The German government plans to speed up the expansion of wind and solar energy by 2030 as part of its climate protection programme, a draft law seen by Reuters showed on Wednesday (2 June).
The new plan aims to expand installed production capacity of onshore wind energy to 95 gigawatts by 2030 from a previous target of 71 GW, and of solar energy to 150 GW from 100 GW, the draft showed.
Germany’s installed capacity of onshore wind power stood at of 54.4 GW and of solar energy at 52 GW in 2020.
The climate protection programme also envisages funding of around 7.8 billion euros ($9.5 billion) for next year, including 2.5 billion euros for building refurbishment and an extra 1.8 billion euros for subsidies for electric car purchases.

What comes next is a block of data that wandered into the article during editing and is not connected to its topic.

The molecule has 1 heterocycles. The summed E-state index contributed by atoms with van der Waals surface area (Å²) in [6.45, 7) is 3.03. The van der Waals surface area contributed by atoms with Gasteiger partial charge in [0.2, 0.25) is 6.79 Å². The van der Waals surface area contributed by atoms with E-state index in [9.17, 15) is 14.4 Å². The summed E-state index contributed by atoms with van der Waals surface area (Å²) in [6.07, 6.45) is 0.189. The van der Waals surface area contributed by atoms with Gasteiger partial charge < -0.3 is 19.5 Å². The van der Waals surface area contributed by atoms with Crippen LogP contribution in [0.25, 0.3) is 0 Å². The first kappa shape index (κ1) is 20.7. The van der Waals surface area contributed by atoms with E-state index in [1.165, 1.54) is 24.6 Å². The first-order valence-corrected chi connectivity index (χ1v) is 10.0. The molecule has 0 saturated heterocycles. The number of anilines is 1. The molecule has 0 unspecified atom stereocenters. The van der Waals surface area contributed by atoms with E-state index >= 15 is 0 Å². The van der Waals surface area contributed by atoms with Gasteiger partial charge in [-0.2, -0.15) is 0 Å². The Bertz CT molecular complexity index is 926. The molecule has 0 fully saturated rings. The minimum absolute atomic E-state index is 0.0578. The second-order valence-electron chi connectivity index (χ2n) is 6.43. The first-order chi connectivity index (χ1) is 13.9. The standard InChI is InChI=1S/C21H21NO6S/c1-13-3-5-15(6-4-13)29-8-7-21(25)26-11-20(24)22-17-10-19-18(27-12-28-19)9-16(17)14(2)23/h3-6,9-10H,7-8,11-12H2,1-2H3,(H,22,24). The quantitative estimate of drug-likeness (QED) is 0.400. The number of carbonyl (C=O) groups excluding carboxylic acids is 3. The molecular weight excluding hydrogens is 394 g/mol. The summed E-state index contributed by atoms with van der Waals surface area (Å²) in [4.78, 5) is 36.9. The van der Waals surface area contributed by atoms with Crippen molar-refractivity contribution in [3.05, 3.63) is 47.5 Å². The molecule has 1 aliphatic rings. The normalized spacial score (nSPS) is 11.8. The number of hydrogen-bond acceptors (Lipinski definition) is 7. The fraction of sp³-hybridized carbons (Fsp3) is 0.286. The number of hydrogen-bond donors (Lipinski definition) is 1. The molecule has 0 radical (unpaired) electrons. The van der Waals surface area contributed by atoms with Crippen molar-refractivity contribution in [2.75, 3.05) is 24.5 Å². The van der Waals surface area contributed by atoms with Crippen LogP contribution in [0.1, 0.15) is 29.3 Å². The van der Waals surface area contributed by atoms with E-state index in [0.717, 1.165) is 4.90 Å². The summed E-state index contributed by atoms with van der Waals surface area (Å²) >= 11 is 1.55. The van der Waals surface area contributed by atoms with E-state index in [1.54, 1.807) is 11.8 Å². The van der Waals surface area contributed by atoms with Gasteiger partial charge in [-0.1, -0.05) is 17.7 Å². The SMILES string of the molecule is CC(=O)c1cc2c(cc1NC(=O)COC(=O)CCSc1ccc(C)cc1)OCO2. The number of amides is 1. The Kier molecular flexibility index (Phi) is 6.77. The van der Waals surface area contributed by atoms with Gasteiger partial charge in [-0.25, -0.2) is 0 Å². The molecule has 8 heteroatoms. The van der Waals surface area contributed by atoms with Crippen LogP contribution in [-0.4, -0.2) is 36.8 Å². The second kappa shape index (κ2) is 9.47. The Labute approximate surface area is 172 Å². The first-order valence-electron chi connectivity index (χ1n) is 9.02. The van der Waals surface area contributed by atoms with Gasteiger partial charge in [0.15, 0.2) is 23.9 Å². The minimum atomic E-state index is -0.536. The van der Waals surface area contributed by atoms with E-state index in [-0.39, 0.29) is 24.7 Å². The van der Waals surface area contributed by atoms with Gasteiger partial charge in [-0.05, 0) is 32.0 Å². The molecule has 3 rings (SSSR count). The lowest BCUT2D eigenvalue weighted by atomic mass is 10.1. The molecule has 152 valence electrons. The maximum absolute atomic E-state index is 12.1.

The plan also includes doubling support to help industry change processes to cut emissions of carbon dioxide, such as in steel or cement production.
However, these financial pledges can only be approved after the German federal election in September.
The move comes after Germany’s Constitutional Court ruled in April that Chancellor Angela Merkel’s government had failed to set out how to cut carbon emissions beyond 2030 after plaintiffs challenged a 2019 climate law. Read more.
Earlier this month, the cabinet approved draft legislation for more ambitious CO2 reduction targets, including being carbon neutral by 2045 and cutting German carbon emissions by 65% by 2030 from 1990 levels, up from a previous target for a 55% cut.